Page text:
Every once in a while, I come across a project or piece of software that really puts a smile on my face. About a month ago, I found Asirra (Animal Species Image Recognition for Restricting Access) from Microsoft Research. It is a CAPTCHA system that asks the user to decide which photos are dogs and which photos are cats.
Why does Asirra make me happy? Well, it does some pretty neat things. It brings a significantly stronger CAPTCHA methodology into play, while simultaneously making it much easier for humans to use. (By stronger, I mean that it is less likely that software can fake it out.) I also like the connection Asirra has with Petfinder.com: The photos are from Petfinder's database of animals, which have already been identified as dogs or cats by the animal shelters. This provides a database of more than three million photos to draw from. Best of all, each image has an Adopt Me link that goes to the Petfinder site. You can see an example of Asirra in action below.
The "strength" of the photo CAPTCHA compared to text is pretty clear to me. Computers are still really, really bad at any kind of image recognition, particularly when it is trying to match an image to a concept instead of a known image. For example, computers are just now able to compare two photos of the same person and identify them as the same person even if the clothing, facial hair, glasses, etc. have changed. It's still not possible to match a photo of a cat with the word cat with any kind of reliability. Compared to the typical text CAPTCHAs, which are easily hacked, photos are definitely stronger.
In terms of usability, Asirra is an improvement over the text CAPTCHAs. CAPTCHAs still have usability problems, such as not working for blind users and being a fairly confusing and workflow breaking part of a process. After all, signing up for an e-mail account or trying to post a message does not involve "trying to read some squiggly text" or "identifying photos of cats" as part of the process that a business analyst would draft. That said, I believe that the photo CAPTCHAs are a bit less difficult than text CAPTCHAs, since instead of struggling to read something that is intentionally obscured, you are simply making a binary decision based on a clear image.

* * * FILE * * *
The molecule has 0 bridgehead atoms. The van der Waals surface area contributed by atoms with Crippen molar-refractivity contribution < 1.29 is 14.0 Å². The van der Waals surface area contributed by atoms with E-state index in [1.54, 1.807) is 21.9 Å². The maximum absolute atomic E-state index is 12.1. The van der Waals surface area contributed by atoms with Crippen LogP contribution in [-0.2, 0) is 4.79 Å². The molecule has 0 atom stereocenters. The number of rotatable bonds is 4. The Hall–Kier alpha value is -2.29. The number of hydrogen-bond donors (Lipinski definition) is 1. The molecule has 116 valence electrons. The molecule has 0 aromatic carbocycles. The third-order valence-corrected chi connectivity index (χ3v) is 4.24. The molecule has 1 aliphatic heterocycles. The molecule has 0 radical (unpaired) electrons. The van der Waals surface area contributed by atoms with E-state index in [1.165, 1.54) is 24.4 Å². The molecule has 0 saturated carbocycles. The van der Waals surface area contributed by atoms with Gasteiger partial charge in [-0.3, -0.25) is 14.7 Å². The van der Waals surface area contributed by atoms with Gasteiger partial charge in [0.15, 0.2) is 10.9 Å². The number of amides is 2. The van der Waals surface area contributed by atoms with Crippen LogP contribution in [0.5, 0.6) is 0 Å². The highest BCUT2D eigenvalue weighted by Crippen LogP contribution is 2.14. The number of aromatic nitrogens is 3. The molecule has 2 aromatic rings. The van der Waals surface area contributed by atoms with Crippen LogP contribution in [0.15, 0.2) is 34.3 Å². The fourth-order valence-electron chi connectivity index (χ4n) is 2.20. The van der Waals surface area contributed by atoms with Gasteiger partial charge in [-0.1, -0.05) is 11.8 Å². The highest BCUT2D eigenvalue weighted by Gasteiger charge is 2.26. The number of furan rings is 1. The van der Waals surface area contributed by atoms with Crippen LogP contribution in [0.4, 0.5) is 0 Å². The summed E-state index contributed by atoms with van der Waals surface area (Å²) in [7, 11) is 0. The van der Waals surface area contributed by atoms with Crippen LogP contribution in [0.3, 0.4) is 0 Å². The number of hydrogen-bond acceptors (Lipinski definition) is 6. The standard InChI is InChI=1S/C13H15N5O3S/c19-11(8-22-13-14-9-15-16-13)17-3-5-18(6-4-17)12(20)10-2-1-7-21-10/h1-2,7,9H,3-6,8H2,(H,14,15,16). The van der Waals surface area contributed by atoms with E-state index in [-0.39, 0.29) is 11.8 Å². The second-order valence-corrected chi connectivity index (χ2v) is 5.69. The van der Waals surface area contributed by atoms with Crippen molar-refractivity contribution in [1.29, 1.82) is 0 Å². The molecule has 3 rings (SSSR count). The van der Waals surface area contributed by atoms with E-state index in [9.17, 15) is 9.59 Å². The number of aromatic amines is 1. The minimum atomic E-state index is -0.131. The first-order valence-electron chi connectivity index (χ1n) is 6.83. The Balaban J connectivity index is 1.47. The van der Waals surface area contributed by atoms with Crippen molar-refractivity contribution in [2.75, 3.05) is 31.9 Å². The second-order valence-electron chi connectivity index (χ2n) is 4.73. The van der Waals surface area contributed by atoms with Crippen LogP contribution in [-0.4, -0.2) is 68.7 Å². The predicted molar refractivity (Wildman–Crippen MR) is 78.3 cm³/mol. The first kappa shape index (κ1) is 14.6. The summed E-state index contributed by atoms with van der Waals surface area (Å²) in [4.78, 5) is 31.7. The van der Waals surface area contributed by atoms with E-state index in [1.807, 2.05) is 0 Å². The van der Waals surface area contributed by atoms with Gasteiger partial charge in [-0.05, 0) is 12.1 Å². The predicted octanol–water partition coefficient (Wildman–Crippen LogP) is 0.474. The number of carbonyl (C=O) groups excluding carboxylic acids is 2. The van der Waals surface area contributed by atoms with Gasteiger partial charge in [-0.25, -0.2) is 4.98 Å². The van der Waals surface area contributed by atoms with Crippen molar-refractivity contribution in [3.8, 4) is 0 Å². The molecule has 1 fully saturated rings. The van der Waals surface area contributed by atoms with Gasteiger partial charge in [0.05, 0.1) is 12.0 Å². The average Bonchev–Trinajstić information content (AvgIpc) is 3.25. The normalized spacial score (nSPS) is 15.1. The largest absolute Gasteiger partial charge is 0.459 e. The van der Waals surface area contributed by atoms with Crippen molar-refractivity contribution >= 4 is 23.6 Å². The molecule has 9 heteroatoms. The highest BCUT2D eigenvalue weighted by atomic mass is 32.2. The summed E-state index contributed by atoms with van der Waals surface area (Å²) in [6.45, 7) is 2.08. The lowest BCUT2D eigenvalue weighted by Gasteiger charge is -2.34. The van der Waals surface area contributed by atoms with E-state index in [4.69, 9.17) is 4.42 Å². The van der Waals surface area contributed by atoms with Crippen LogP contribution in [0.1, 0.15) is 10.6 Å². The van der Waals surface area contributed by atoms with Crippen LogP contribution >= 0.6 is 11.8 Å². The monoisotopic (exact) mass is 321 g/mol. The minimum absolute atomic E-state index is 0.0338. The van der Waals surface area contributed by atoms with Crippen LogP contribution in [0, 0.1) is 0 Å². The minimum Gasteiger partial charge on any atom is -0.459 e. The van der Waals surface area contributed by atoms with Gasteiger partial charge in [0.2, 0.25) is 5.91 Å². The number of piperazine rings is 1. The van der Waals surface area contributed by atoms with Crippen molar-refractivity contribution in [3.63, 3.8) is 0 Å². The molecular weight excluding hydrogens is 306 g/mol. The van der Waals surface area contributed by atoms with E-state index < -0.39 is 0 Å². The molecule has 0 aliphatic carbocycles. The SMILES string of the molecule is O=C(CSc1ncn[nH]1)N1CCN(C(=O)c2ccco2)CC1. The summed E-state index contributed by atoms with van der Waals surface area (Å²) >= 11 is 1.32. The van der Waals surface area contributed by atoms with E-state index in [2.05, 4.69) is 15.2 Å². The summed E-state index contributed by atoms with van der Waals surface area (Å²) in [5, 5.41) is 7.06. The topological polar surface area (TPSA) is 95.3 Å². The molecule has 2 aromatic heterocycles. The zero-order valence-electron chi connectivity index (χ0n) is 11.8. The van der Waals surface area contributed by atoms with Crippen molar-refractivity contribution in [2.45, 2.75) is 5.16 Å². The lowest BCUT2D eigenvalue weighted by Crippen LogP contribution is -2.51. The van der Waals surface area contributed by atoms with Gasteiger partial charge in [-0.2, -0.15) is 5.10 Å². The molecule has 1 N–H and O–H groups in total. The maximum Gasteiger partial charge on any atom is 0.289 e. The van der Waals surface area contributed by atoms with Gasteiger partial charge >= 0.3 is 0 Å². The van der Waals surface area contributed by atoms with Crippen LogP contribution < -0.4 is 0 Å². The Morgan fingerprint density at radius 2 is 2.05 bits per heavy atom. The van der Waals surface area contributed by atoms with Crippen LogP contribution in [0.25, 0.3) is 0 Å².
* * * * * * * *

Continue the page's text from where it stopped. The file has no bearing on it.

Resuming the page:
Finally, the Adopt Me link is nice icing on this cake. It is always great to see a project that can do a bit of good in the world, and this one does it in a way that I am not used to seeing in the IT industry. It is fairly easy for me to feel a little jaded by the dozens of open source projects that promise to bring peace and harmony to the world by freeing the bits, or to be a touch sarcastic when a megacorporation donates a few leftover PCs to some poor African village that lacks running water. I hear a lot of rah-rah about "giving back to the community" but, frankly, it is tough to do so when you work 50+ hour workweeks and have a family waiting for you at home. So when I learn about a project or software that is free and has the chance to do some good in the process, I get a bit warm and gooey on the inside.
If you have a need for a CAPTCHA and are not set on one in particular, please give Asirra a chance. You'll be getting a more usable, less hackable system, while helping a dog or cat find a good home.
Justin James is the Lead Architect for Conigent.